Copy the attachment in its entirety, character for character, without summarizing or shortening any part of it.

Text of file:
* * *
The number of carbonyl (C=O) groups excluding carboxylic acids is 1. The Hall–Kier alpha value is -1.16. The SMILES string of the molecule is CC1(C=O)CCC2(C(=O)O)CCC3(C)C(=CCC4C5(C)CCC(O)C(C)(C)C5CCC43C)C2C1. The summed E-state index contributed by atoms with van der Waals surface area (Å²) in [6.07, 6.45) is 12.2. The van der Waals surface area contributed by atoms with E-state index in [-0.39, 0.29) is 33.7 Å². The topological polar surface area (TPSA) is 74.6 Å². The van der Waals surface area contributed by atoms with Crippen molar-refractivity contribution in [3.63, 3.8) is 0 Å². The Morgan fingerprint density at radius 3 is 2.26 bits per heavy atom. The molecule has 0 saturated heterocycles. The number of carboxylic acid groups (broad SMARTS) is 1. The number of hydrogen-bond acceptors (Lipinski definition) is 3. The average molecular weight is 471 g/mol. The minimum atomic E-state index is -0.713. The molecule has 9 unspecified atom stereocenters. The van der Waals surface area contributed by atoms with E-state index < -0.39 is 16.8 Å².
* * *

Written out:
The number of carbonyl (C=O) groups excluding carboxylic acids is 1. The Hall–Kier alpha value is -1.16. The SMILES string of the molecule is CC1(C=O)CCC2(C(=O)O)CCC3(C)C(=CCC4C5(C)CCC(O)C(C)(C)C5CCC43C)C2C1. The summed E-state index contributed by atoms with van der Waals surface area (Å²) in [6.07, 6.45) is 12.2. The van der Waals surface area contributed by atoms with E-state index in [-0.39, 0.29) is 33.7 Å². The topological polar surface area (TPSA) is 74.6 Å². The van der Waals surface area contributed by atoms with Crippen molar-refractivity contribution in [3.63, 3.8) is 0 Å². The Morgan fingerprint density at radius 3 is 2.26 bits per heavy atom. The molecule has 0 saturated heterocycles. The number of carboxylic acid groups (broad SMARTS) is 1. The number of hydrogen-bond acceptors (Lipinski definition) is 3. The average molecular weight is 471 g/mol. The minimum atomic E-state index is -0.713. The molecule has 9 unspecified atom stereocenters. The van der Waals surface area contributed by atoms with E-state index < -0.39 is 16.8 Å².